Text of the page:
The Long Road From the Far East to Scotland
Well, Curtis may have been the unknown. But Hamilton has had a solid, if somewhat unspectacular, career. He isnt the player you would pick for a major, but he isnt nearly the surprise Curtis was.
Curtis was 396th in the world when he won. Hamilton was 56th. Hamilton is 38 years old, Curtis was just 26. Hamilton has been a pro for 17 years, won 11 times in the Far East, and earlier this year ' his first on the PGA Tour after eight trips to Q-School ' he won at the Honda Classic. Curtis had been a pro for just three years and had compiled quite an amateur record in the U.S., but he was virtually unknown outside the borders.
Hamilton may have been unknown to golf fans, but his name certainly is well known to international players. Ernie Els knew him quite well long before this year.
Whenever our paths crossed, wherever we were in the world, we always had a nice chat, Els said. I always asked him how he was. I always knew he was a good player.
On the one hand, Curtis made a much more dramatic splash because absolutely no one could see it coming. But Hamilton, though a longshot, was at least on the radar screen, whether the average fan knew him or not.
His story is really quite interesting. He graduated from the University of Oklahoma and turned professional in 1987. Then he started on a long ordeal of trying to get his tour card, failing, and then going to the Asian Tour. In 1992 he was the leading money winner in the Far East, was able then to play fulltime in Japan, and for 10 years didnt go to the PGA Tour Q-School any longer.
There were the good times in Japan, as well as the bad times. Always, however, he kept his primary residence in McKinney, Texas, just north of Dallas. He would go to Japan and stay in a Tokyo hotel, then return to the States for a couple of weeks, making the journey perhaps five times a year. This had been ongoing since 1987.
He returned to Q-School in 2001 and 2002 - and missed. Then in 2003 he won four times on the Japanese Tour, and in the fall when he returned to the U.S., he finally got that seemingly impossible tour card.
For me to qualify for the PGA Tour and get my tour card was like winning the (British) Open Championship and allowed me a place to play, a place that I've always dreamt of playing, he said.
Hamilton had no idea what to expect. He knew he was good enough to win repeatedly in Japan. But how would that translate to the American courses? He had no idea.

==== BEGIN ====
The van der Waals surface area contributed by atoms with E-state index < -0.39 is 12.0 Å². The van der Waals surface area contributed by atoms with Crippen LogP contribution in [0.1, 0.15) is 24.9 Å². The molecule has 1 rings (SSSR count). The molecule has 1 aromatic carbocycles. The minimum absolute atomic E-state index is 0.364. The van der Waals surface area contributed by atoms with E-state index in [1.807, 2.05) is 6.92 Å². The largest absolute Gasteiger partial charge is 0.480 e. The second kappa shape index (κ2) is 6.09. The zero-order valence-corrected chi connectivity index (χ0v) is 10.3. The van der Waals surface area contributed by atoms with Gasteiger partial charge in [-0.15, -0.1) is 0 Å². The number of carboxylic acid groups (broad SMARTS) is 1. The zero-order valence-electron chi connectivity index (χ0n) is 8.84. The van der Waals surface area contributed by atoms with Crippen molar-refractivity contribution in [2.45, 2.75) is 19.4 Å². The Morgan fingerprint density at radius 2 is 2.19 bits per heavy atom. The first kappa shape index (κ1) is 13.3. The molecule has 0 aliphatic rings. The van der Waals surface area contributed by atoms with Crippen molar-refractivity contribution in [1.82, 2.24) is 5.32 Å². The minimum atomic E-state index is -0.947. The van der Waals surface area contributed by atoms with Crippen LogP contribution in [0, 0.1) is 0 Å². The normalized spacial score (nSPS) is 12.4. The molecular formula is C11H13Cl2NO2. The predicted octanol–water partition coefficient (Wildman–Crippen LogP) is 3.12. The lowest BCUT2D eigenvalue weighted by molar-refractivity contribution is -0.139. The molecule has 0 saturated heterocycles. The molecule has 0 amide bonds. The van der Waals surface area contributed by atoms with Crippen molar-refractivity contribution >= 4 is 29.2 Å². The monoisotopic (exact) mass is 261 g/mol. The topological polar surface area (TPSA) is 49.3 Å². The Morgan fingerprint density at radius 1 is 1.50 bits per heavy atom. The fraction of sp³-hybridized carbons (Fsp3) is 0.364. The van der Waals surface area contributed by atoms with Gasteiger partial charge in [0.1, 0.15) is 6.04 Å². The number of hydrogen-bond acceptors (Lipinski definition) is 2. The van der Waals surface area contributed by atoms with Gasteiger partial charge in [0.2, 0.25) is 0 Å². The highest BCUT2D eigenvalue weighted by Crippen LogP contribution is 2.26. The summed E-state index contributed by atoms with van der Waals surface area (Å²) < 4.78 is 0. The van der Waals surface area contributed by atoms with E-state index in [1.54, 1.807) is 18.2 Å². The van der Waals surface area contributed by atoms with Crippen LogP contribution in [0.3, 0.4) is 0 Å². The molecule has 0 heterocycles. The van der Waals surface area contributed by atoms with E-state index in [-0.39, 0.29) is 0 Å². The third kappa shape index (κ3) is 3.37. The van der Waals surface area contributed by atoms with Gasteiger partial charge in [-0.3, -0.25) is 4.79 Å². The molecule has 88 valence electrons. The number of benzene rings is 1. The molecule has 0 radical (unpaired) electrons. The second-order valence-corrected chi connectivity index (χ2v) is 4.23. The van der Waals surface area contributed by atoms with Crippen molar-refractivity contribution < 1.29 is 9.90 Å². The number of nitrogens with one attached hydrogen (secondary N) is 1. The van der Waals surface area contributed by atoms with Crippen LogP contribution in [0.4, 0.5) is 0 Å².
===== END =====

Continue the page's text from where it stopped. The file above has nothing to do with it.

I knew I worked hard, said Hamilton. Sometimes I think what kept me back - two things, I put a lot of pressure on myself to do well and a lot of times I felt like tournaments like this, if I happened to get into them, I didn't really feel that I belonged.
Those days in Japan are still so vivid in his memory. The days spent on the golf course and sometimes the days spent just being there, having missed a cut.
I remember a stretch, oh, I think it was two or three years ago, I went over for six weeks and missed every cut, said Hamilton. It was probably the longest month and a half I've ever had playing golf. It was so boring.
I did have a DVD machine, portable DVD machine that I took over, but you can only watch 15 movies so many times.
But I think it forced you to play well. If you didn't play well, you knew you were going to be in for a long Saturday, a long Sunday, a long Monday, Tuesday was going to be a practice round and I wasn't getting in the Pro Ams on Wednesday, so I had five long days to wait to get a chance for the next round.
He came perilously close to being forced out of tournament golf and into a club-pro job. The two men who were sponsoring him had just about decided to pull the plug before the 92 season. But they decided to hang in one more year. And that was a big year for Hamilton with the money title victory.
The British Open win, though, was a victory for all the players in Asia, in Japan, in Canada, in Australia and South Africa who are dismissed out of hand as potential major-tour champions. These guys are indeed good, as much as the ads say the PGA Tour players are good.
I've always felt that if you go through the trials and tribulations throughout a four-day tournament and win a golf tournament, that can only benefit you in the long run, he said. He mentioned Zach Johnson as a guy who won multiple times on the Nationwide Tour, then won this year when he got to the big time.
So I hope our victories we've had can spur guys, whether they're rookies on the PGA Tour, guys on the Canadian Tour, guys on the Hooters Tour or the Challenge Tour here in Europe. If they look at us and see, if that guy can do it, who's that guy, I should be able to do that. I think that's good for the game of golf.
And if Hamilton can do it, so can a lot of those no-names, he was saying. Many are like him, playing in a foreign country where the culture is different but the golf is the same.
I enjoy playing golf, he said, sometimes to a fault But it beats working, that's for sure.